Geese swim in Okanagan Lake at Kin Beach Tuesday, Jan. 26, 2021. (Caitlin Clow - Vernon Morning Star)

Geese swim in Okanagan Lake at Kin Beach Tuesday, Jan. 26, 2021. (Caitlin Clow - Vernon Morning Star)

Goose cull on target for Vernon

Tight timeline as city prepares to rid beaches of hundreds of birds

Vernon council has pulled the trigger on a goose cull, but it could take up to four months to complete.

The cull, aimed at cleaning up local beaches and parks saturated in goose poo, has garnered substantial support and flak from constituents and visitors.

READ MORE: Vernon pulls trigger on goose cull

A budget of $40,000 for up to as many as 250 birds, will include a hired expert, animal care application and general wildlife permit. City staff estimate the plan and permits with assistance from the expert could cost $7,000.

If approved by the provincial and federal government — which could take up to four months — a qualified contractor would be hired to complete the roundup of the geese.

The roundup would occur in June, once the geese have lost their flight feathers, or molted. This way, the roundup captures both adult geese and their young, a report to council reads.

“Most of the geese will be resident geese however the round up may include a limited number of migratory geese,” the report reads.

Roundup teams will consist of nine or 10 qualified staff, many in kayaks that will cover the lake and aid in corralling geese into a specified area as per the management plan.

“The area that the kayaks will cover will encompass all of the beaches including Paddlewheel, Lakeshore and Kin Beach,” the report reads. “The geese at Polson Park will not be rounded up as a lot of these geese will fly to larger bodies of water before they molt.”

From the lake, the geese will be corralled onto land and into a trailer.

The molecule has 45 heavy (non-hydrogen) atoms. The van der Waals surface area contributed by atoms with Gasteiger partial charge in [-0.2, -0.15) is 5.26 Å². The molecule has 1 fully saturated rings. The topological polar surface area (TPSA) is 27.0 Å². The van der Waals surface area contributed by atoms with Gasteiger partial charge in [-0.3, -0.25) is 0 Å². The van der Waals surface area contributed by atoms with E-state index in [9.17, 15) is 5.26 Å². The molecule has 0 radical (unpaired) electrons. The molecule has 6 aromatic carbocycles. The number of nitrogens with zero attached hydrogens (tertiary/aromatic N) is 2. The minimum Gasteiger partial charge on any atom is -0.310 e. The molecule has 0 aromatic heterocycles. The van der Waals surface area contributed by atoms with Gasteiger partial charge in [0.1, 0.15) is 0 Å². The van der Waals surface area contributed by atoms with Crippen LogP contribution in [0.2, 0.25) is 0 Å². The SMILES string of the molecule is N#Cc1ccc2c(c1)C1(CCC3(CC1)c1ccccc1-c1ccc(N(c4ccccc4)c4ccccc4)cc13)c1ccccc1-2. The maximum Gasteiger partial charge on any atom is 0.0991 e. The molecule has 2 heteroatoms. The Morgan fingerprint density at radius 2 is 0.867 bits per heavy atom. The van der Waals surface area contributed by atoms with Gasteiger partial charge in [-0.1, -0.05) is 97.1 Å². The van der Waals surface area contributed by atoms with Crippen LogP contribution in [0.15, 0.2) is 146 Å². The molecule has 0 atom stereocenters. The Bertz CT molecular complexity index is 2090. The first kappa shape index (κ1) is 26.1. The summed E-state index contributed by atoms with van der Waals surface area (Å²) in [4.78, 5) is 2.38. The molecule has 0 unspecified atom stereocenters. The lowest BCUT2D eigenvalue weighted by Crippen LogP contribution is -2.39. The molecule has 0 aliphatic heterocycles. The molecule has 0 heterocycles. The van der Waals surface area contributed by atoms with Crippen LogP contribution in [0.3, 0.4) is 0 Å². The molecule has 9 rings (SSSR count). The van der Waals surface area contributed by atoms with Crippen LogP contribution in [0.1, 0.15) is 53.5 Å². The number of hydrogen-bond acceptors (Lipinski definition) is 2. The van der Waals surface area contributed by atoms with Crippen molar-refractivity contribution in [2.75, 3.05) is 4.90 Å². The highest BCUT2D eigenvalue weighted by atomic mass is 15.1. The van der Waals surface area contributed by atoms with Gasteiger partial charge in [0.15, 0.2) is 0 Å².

The management plan will specify how many birds could be retrieved with the area based on past years’ numbers — the report said up to 250 geese could be proposed, costing around $27,000.

Carcasses will be disposed of at the landfill or animal compost. Federal regulation does not allow for the distribution of meat. Discarding carcasses is estimated to cost around $4,000.

The Okanagan Indian Band turned down the offer to use the carcasses for ceremonial purposes, but it is being investigated if they can be donated to hunters to use as bait.

City of Vernon staff has made inquires into the possibility of using the McKay reservoir as a possible location for the hunting of geese, the report to council reads, but an amendment to the firearms bylaw would be required and if that were to go through, the Wildlife Act limits the number of hunters allowed, types of species and so forth.

“Confirmation with British Columbia Conservation office would be required,” the report says.

At least two petitions in protest have been started on change.org. Save the Geese in Vernon, organized by Amanda Peterson, has garnered more than 800 signatures as of Feb. 9, while another 1,100-plus have signed Peyton Romeril’s Stop Vernon BC’s Council Members from Killing Canadian Geese.

READ MORE: Former YVR wildlife control officer backs Vernon’s goose cull


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